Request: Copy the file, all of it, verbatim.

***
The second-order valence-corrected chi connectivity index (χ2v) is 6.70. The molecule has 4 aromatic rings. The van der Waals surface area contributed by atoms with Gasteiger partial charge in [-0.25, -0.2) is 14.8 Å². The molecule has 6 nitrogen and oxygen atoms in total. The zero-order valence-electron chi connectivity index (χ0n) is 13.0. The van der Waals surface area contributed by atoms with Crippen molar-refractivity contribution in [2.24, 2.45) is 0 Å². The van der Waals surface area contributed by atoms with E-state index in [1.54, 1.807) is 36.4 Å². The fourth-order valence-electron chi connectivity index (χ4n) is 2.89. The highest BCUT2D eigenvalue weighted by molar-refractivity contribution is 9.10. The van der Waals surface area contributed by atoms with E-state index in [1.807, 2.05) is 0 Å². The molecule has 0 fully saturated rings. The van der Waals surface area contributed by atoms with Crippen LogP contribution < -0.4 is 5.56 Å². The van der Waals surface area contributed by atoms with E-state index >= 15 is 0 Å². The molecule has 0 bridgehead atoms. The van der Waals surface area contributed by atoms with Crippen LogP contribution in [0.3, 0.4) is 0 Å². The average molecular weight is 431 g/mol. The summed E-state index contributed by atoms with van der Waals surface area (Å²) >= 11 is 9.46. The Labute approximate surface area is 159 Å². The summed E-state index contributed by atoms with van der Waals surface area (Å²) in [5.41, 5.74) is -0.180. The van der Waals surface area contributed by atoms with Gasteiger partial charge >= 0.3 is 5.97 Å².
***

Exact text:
The second-order valence-corrected chi connectivity index (χ2v) is 6.70. The molecule has 4 aromatic rings. The van der Waals surface area contributed by atoms with Gasteiger partial charge in [-0.25, -0.2) is 14.8 Å². The molecule has 6 nitrogen and oxygen atoms in total. The zero-order valence-electron chi connectivity index (χ0n) is 13.0. The van der Waals surface area contributed by atoms with Crippen molar-refractivity contribution in [2.24, 2.45) is 0 Å². The van der Waals surface area contributed by atoms with E-state index in [1.54, 1.807) is 36.4 Å². The fourth-order valence-electron chi connectivity index (χ4n) is 2.89. The highest BCUT2D eigenvalue weighted by molar-refractivity contribution is 9.10. The van der Waals surface area contributed by atoms with E-state index in [1.807, 2.05) is 0 Å². The molecule has 0 fully saturated rings. The van der Waals surface area contributed by atoms with Crippen LogP contribution < -0.4 is 5.56 Å². The van der Waals surface area contributed by atoms with E-state index >= 15 is 0 Å². The molecule has 0 bridgehead atoms. The van der Waals surface area contributed by atoms with Crippen LogP contribution in [0.3, 0.4) is 0 Å². The average molecular weight is 431 g/mol. The summed E-state index contributed by atoms with van der Waals surface area (Å²) >= 11 is 9.46. The Labute approximate surface area is 159 Å². The summed E-state index contributed by atoms with van der Waals surface area (Å²) in [5.41, 5.74) is -0.180. The van der Waals surface area contributed by atoms with Gasteiger partial charge >= 0.3 is 5.97 Å².